US 4827588 A
A method of making a turbine nozzle comprises the steps of forming a destructible mold in the configuration of a fluid passage through said nozzle, coating the mold with a succession of layers of different materials, removing the mold so as to form a hollow vane segment, assembling a plurality of hollow vane segments in a circumferential array, and bonding the vane segments to one another to form the nozzle.
1. A method of making a turbine nozzle comprising the steps of
forming a destructible mold in the configuration of a fluid passage through said nozzle having a suction wall and a pressure wall,
coating said mold with a succession of layers of different materials,
removing said mold so as to form a hollow vane segment,
assembling a plurality of said hollow vane segments in a circumferential array; and,
bonding said vane segments to one another to form said nozzle.
2. The method of claim 1 comprising the step of bonding a suction wall of one of said vane segments to a pressure wall of an adjacent vane segment so as to define a hollow radially extending vane.
3. The method of claim 1 wherein a first layer applied to said mold comprises a thermal barrier.
4. The method of claim 3 wherein a second layer comprises an oxidation barrier layer.
Turbine nozzles characteristically have a relatively complicated geometry which makes the application of protective and thermal barrier coatings extremely difficult. Specific problems are encountered in the coating of internal radii and the coating of surfaces that shadow each other.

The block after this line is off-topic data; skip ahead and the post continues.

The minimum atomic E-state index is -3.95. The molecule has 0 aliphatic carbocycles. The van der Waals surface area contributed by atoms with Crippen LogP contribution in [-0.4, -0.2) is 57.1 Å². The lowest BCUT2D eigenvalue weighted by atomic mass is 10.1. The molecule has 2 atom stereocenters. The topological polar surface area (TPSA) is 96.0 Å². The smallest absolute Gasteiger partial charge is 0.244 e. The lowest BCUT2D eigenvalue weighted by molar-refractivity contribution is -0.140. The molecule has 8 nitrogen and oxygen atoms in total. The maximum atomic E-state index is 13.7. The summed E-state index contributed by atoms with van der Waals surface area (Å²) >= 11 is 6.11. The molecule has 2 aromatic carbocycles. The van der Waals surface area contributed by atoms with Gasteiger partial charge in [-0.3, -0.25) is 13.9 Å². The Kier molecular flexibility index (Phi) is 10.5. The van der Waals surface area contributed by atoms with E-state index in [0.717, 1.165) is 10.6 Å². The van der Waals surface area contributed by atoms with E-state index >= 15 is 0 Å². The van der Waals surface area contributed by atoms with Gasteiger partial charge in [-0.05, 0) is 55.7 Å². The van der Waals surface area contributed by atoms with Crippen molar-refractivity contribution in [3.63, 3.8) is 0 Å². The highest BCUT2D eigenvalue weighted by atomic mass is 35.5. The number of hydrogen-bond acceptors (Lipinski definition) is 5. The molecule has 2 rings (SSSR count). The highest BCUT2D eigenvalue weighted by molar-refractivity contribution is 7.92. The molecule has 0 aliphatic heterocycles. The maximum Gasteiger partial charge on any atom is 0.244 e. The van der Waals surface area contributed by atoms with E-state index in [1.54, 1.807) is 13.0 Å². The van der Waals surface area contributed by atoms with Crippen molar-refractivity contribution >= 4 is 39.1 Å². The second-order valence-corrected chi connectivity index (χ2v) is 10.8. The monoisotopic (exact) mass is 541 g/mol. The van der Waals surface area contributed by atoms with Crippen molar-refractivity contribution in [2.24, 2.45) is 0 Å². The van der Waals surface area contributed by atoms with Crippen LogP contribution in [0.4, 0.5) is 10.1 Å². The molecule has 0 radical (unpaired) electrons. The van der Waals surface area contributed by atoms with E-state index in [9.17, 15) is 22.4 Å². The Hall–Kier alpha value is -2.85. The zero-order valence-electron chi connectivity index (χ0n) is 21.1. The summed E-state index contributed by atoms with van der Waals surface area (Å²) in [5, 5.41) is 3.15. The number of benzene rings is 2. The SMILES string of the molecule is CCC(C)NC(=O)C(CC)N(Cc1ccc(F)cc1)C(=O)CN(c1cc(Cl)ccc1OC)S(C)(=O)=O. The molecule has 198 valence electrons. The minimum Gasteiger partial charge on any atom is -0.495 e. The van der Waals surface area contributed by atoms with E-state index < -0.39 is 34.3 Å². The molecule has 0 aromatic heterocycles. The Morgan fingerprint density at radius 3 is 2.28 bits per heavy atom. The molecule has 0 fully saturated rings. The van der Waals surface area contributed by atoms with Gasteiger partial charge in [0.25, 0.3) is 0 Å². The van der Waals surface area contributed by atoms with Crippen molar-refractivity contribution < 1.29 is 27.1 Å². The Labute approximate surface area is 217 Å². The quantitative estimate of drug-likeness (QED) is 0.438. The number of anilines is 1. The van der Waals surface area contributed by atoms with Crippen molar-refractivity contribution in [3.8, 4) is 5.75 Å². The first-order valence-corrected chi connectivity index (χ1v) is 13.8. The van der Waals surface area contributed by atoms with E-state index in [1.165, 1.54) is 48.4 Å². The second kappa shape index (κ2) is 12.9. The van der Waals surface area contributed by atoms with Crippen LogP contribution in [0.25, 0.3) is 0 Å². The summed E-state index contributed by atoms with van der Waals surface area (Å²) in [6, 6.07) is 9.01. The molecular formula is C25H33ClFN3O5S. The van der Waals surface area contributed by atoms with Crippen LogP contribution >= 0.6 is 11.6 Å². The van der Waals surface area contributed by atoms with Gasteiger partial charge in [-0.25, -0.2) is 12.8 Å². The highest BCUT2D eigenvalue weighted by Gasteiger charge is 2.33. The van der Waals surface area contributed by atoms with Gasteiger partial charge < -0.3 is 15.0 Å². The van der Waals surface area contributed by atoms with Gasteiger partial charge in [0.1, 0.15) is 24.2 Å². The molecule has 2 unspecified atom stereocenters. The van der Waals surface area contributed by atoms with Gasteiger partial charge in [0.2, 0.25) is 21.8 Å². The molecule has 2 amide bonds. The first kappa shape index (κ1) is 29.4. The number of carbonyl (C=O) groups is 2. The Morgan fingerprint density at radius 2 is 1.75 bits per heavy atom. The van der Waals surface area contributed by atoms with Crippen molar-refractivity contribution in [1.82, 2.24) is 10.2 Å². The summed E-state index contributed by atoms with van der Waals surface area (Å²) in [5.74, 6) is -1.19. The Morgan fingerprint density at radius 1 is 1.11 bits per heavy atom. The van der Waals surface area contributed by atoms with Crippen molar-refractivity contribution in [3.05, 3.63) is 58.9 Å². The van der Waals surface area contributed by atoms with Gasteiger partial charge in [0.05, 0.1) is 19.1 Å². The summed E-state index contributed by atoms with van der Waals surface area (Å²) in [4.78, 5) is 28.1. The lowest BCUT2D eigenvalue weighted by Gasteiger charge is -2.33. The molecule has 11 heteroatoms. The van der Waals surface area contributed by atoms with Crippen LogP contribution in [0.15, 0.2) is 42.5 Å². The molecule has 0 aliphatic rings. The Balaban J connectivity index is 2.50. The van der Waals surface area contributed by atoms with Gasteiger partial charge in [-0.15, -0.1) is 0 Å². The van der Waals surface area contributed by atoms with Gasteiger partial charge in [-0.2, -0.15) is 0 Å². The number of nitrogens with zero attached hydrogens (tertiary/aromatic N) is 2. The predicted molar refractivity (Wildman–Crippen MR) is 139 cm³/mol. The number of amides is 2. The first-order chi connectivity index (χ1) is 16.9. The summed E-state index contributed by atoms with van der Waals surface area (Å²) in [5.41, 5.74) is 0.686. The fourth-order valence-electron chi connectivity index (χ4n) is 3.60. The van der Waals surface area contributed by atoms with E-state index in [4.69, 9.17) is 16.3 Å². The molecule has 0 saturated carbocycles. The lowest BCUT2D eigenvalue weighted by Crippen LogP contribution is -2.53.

The present invention solves the aforesaid problem by dividing the nozzle into individual circumferentially nested vane segments that are divided along a chord line of each vane. Protective and thermal barrier layers are applied to a destructible form in "reverse order" to build up each vane segment.
The process begins with the fabrication of a form representative of the gas passage between the vanes of the nozzle. Coatings are applied to the exterior surfaces of the form. Because all surfaces are "exterior," close tolerances and a good finish can be achieved on the first to be applied hot gas surface. Successive coatings build toward the interior and therefore less critical cold side of the vane segment.
Several materials are layered for high temperature applications starting with, for example, a zirconia thermal barrier coating, then an oxidation barrier, then a high temperature, low expansion metal--such as, molybdenum or hafnium, and finally another oxidation barrier. The form is thereafter destroyed as by melting. Thus, the layered coatings form the finished vane segment.
The layers of material are preferably applied by a conventional detonation gun controlled by a programmable controller. The controller moves the gun through a series of positions, and controls and mixes powders as scheduled in the controller program. Preferably, selected graduation of materials in the interfaced layers helps form a strong, tightly bonded vane segment. For less stringent operating conditions, other coating techniques could be applied, and materials such as zirconia, NiCrAlY and nickel alloy can be utilized.